Regulation of the Migration Advice Industry

Regulation of the migration advice industry is not new. A regulatory scheme for migration agents was first introduced by the Immigration Act 1948, which amended the predecessor to the Migration Act 1958 (Migration Act) Since then the scheme has undergone a number of changes and revisions, some of which have been substantial. Acts passed in 1958, 1988, 1989, 1992, 1997 and 1999 have all touched upon the regulation of the migration advice industry.

In May 1995, the Joint Standing Committee on Migration produced a report on the then existing scheme for regulation of the migration advice industry (MARS)(1), entitled Protecting the Vulnerable? In 1996-97, as part of the Commonwealth Legislative Review Program and in response to the Committee's report, the Government conducted a further review of MARS. As a result of both of these review processes, the Government decided that the migration advice industry should move to voluntary self-regulation through a period of statutory self-regulation.(2)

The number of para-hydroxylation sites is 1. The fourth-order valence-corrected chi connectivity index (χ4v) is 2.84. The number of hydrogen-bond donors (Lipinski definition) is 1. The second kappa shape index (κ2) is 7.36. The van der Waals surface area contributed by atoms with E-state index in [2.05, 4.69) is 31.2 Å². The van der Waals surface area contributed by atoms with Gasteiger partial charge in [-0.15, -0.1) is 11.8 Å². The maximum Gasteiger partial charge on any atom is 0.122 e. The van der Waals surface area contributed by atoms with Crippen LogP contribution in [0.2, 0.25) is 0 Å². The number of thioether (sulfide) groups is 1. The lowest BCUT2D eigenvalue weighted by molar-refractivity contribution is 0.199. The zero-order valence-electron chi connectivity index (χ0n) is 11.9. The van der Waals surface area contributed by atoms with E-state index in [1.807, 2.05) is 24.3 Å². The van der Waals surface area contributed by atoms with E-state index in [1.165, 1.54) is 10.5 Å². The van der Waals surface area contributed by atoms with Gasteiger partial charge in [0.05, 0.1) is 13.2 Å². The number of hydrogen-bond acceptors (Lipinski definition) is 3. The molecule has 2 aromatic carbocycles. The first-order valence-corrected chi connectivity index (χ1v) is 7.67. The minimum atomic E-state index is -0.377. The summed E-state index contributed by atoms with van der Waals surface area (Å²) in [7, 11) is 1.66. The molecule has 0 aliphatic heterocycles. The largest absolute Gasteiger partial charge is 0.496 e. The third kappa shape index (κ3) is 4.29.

Voluntary self-regulation is generally understood to mean that there is no legislative framework for the industry, apart from consumer protection mechanisms such as small claims tribunals and the potential for clients to take legal action against agents under the Trade Practices Act 1974 and/or civil action for damages. In 1999 complete self-regulation was opposed by the Government and by interested parties, including consumers, the Migration Institute of Australia (the MIA) and various community organisations, on the following grounds:

  • there is considerable potential for abuse by agents and a history in the industry of exploitative conduct, affecting both:
  • consumers, who are often in a vulnerable position because they do not speak English and because the nature of the market is such that it is not easy to discern good service providers from unscrupulous ones, and
  • the national interest, since unethical conduct on the part of agents affects the integrity of the migration and humanitarian programs.
  • only 25 percent of registered agents were members of the industry association (the MIA) in 1999,(3) so complete self-regulation could potentially threaten the existence of the MIA, as well as lead to a decline in compliance with industry standards, and
  • the migration industry is not homogeneous, in that it comprises lawyers, non-lawyers and community sector workers. Some form of structured regulation is necessary to ensure uniformity in industry standards and practices.